A fan’s review of the London Lord of the Rings musical
You can’t squeeze a book the size of the Lord of the Rings into a 3 hour musical and satisfy either the hard core fans or those new to the story. But, I think they did a great job regardless. The pace is breath taking, but the core of the story comes through. The music suited the mood well enough and the staging and the solutions to bring much loved characters to life worked brilliantly. The hobbits came on stage while the audience was still coming in, and performed a little skit about catching fireflies, which was very endearing, and morphed into a song which without further fuss opened the musical.
The toughest characters to portray well were fantastic. Gollum was a writhing, menacing, wretched little creature. The dark riders were a marvel, scary and imposing. They were created by an actor on stilts, with the body and head of the horse supported by a pole that the actor manipulated, which was at square angles to the stilts. The ents you can’t really do on stage, but the solution to put the actors on stilts resulted in dignified beings with booming voices. Shelob was truly terrifying and the audience’s reaction was a pleasure to behold. The effect was created by several actors in dark outfits who worked the legs and the body – in much the same was as the Treebeard puppet was made to move in Peter Jackson’s movie. With the dark stage, all you initially saw were the long legs, advancing on poor Frodo.
Which brings me to the parts that didn’t work so well. With little time to develop character or portray favorite scenes from the book, many characters were pale shadows of themselves, or wholly missing. For me the main disappointments were Aragorn and Gimli. Aragorn was too theatrical, with too little heart. However, his scene with dying Boromir was very moving, and the scene in front of the gates of Mordor where he gives a passionate speech to his fellow men in arms was thrilling. Gimli was cast based on his short stature and the actor’s voice had too high a pitch – but John Rhys Davis is a tough act to follow. Gandalf, Sam, the other hobbits and Galadriel all moved me well enough.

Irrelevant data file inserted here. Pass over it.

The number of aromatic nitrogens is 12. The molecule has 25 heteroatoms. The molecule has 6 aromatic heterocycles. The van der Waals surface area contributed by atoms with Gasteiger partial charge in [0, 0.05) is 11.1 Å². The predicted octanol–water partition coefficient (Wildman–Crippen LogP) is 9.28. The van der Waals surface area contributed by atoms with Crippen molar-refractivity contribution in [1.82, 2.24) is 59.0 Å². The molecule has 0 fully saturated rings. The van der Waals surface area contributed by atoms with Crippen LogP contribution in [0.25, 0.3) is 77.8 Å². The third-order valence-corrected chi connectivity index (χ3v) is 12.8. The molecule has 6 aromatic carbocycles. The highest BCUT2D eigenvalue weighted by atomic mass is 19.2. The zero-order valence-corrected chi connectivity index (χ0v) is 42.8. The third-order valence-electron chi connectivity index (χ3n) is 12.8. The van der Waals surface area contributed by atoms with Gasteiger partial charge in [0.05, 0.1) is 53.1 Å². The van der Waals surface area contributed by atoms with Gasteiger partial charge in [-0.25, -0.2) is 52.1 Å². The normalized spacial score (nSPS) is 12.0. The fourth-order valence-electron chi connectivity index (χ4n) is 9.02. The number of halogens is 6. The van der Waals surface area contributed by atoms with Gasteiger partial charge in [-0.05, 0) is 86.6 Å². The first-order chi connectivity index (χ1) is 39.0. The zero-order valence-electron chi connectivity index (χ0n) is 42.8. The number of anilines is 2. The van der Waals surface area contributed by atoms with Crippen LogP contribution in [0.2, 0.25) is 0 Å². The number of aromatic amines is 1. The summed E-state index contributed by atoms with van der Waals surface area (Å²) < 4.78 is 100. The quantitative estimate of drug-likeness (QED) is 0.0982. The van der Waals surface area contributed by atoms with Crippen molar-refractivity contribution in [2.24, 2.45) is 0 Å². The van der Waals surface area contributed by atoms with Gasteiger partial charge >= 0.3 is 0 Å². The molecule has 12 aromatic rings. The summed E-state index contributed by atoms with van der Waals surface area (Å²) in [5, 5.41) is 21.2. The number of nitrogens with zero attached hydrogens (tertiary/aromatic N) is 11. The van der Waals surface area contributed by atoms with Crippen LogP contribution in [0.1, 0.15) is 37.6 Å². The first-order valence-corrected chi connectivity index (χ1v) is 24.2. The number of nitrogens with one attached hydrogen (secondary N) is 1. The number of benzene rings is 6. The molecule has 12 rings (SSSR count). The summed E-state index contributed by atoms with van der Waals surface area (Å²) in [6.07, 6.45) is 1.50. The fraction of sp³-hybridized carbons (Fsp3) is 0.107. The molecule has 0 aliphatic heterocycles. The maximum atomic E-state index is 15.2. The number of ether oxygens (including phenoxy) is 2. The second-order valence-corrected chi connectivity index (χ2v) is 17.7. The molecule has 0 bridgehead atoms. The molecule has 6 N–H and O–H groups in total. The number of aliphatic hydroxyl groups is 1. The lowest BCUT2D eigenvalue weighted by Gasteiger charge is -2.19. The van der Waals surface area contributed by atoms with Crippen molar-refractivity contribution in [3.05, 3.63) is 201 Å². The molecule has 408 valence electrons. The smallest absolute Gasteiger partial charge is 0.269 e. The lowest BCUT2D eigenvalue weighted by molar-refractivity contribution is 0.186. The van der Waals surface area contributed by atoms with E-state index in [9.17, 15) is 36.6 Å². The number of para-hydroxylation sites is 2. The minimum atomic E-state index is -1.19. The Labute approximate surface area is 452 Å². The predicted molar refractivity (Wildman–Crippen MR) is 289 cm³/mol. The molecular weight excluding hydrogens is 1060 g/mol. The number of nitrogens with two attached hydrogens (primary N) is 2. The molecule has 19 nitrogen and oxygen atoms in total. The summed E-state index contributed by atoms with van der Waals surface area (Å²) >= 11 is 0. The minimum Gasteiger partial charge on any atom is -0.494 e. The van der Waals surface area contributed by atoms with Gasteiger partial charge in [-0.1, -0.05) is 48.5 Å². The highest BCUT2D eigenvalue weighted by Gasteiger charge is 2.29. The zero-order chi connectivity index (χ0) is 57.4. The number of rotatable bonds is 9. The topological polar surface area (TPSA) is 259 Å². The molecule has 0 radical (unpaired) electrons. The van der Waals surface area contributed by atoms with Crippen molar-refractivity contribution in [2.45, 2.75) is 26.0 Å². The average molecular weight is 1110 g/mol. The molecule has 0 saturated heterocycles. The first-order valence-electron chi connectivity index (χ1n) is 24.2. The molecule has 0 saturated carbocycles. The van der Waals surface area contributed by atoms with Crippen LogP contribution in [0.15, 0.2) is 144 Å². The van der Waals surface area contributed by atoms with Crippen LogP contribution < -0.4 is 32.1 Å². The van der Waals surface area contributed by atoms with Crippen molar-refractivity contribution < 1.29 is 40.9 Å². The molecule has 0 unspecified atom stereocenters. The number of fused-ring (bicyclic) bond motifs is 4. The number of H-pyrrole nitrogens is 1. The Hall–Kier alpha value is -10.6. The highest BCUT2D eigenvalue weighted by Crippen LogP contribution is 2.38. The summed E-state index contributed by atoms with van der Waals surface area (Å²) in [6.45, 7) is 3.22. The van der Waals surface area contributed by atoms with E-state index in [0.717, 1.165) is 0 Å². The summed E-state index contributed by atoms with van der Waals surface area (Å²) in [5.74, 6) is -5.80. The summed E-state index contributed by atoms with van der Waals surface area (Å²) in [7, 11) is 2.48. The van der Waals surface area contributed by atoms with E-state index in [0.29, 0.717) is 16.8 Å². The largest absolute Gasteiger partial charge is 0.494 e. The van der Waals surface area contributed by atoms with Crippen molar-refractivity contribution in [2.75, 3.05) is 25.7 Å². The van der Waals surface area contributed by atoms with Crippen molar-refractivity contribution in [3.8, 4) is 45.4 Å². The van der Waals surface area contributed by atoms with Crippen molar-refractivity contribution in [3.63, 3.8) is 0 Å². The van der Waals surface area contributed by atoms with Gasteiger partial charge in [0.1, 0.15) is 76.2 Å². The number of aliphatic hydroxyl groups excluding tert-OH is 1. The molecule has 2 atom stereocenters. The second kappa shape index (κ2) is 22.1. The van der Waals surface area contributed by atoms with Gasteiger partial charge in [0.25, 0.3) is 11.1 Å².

For a musical there wasn’t actually that much music, beyond the music that set the mood in the background – no doubt the result of cutting 40 minutes of the length. Even then, I slightly resented the moments when characters burst out into song, unless it was appropriate to the story (e.g. singing at the Prancing Pony). Musicals aren’t really my thing, though, so others may feel wholly different on this. Also, the three different types of music didn’t always interact harmoniously. Varttina’s music was mostly used for ominous parts and the evil characters. The hobbit-y music and elvish music were very different from each other and from Varttina’s, which in itself was fine, but the transition from one to the other was sometimes jarring.
So what was in and what was out? Highlight to read on!
Tom Bombadil was out, which is no surprise. Rohan and the characters of the Golden Hall, along with the battle of Helm’s Deep and the love story between Eowyn and Faramir were completely cut. However, Boromir looked more like Eomer, complete with long, blond hair, and Denethor’s failing health and subsequent resurrection by Gandalf reflected more Theoden than the Denethor of the books. Wormtongue and Theodred weren’t included either. Pippin and Merry’s journeys are very much pruned: Pippin doesn’t look into the Palantir (in fact Palantirs are not even mentioned), neither pledges alliegence their chosen kings, and their role in the destruction of Orthanc is hardly mentioned. Scouring of the Shire was gone, although the Shire had been badly spoiled by Saruman’s passing by and Sam got to use his gift from Galadriel. And, Saruman lives! There’s a confrontation between Gandalf and Saruman earlier, after which Saruman is allowed to leave. Later, on the hobbit’s return to the Shire, there are two lines about Saruman having passed that way and being of no further harm to anyone.
Passing mention is made of the evolution of Gimli and Legolas’s relationship from antagonism to friendship. Faramir is a minor side character (blink and you’ll miss him), which means that the meeting of Frodo, Sam and Faramir never takes place. Celeborn I either missed completely or wasn’t there. Also, Gimli’s love of Galadriel gets a short nod. Frodo is stabbed in the Prancing Pony, not Weathertop.
We do have the long awaited party, Gandalf and Saruman scene in Orthanc where Saruman’s treachery is revealed, and a few times where Bilbo and Frodo disappear when they put on the ring (the first time, when Bilbo uses the ring at his party was so well done, that I don’t know to this day how they did it!). Moria and Balrog’s battle with Gandalf were well done, except that the face of the Balrog creature looks silly.
Arwen and Aragorn’s story is fairly well developed, which is why the fact that Arwen wasn’t part of Aragorn’s coronation was so shocking. They do share a moment and a kiss earlier on, and also during the end when the actors come to bow to the audience.
All in all, I was delighted with the musical, cuts and all. If you do have a chance to see it, I can highly recommend it!